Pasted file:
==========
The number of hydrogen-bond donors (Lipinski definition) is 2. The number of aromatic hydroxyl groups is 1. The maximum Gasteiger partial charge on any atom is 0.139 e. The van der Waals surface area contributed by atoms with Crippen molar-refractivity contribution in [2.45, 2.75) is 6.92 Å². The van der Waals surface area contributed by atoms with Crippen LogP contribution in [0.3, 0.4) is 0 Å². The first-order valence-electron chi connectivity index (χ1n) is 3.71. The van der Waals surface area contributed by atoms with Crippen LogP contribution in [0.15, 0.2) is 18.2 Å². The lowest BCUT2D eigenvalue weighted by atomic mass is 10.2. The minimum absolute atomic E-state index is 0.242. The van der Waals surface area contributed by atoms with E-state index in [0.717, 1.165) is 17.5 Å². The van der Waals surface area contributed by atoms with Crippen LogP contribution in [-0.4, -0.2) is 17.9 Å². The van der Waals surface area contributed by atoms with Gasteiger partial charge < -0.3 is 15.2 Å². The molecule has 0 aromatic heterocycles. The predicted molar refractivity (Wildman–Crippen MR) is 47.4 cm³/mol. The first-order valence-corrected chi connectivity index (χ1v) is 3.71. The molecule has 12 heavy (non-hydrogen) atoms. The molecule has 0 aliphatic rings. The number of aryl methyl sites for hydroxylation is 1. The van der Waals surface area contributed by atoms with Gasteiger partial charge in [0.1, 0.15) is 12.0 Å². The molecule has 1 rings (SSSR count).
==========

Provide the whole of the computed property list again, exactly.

The number of hydrogen-bond donors (Lipinski definition) is 2. The number of aromatic hydroxyl groups is 1. The maximum Gasteiger partial charge on any atom is 0.139 e. The van der Waals surface area contributed by atoms with Crippen molar-refractivity contribution in [2.45, 2.75) is 6.92 Å². The van der Waals surface area contributed by atoms with Crippen LogP contribution in [0.3, 0.4) is 0 Å². The first-order valence-electron chi connectivity index (χ1n) is 3.71. The van der Waals surface area contributed by atoms with Crippen LogP contribution in [0.15, 0.2) is 18.2 Å². The lowest BCUT2D eigenvalue weighted by atomic mass is 10.2. The minimum absolute atomic E-state index is 0.242. The van der Waals surface area contributed by atoms with E-state index in [0.717, 1.165) is 17.5 Å². The van der Waals surface area contributed by atoms with Crippen LogP contribution in [-0.4, -0.2) is 17.9 Å². The van der Waals surface area contributed by atoms with Gasteiger partial charge < -0.3 is 15.2 Å². The molecule has 0 aromatic heterocycles. The predicted molar refractivity (Wildman–Crippen MR) is 47.4 cm³/mol. The first-order valence-corrected chi connectivity index (χ1v) is 3.71. The molecule has 12 heavy (non-hydrogen) atoms. The molecule has 0 aliphatic rings. The number of aryl methyl sites for hydroxylation is 1. The van der Waals surface area contributed by atoms with Gasteiger partial charge in [0.1, 0.15) is 12.0 Å². The molecule has 1 rings (SSSR count).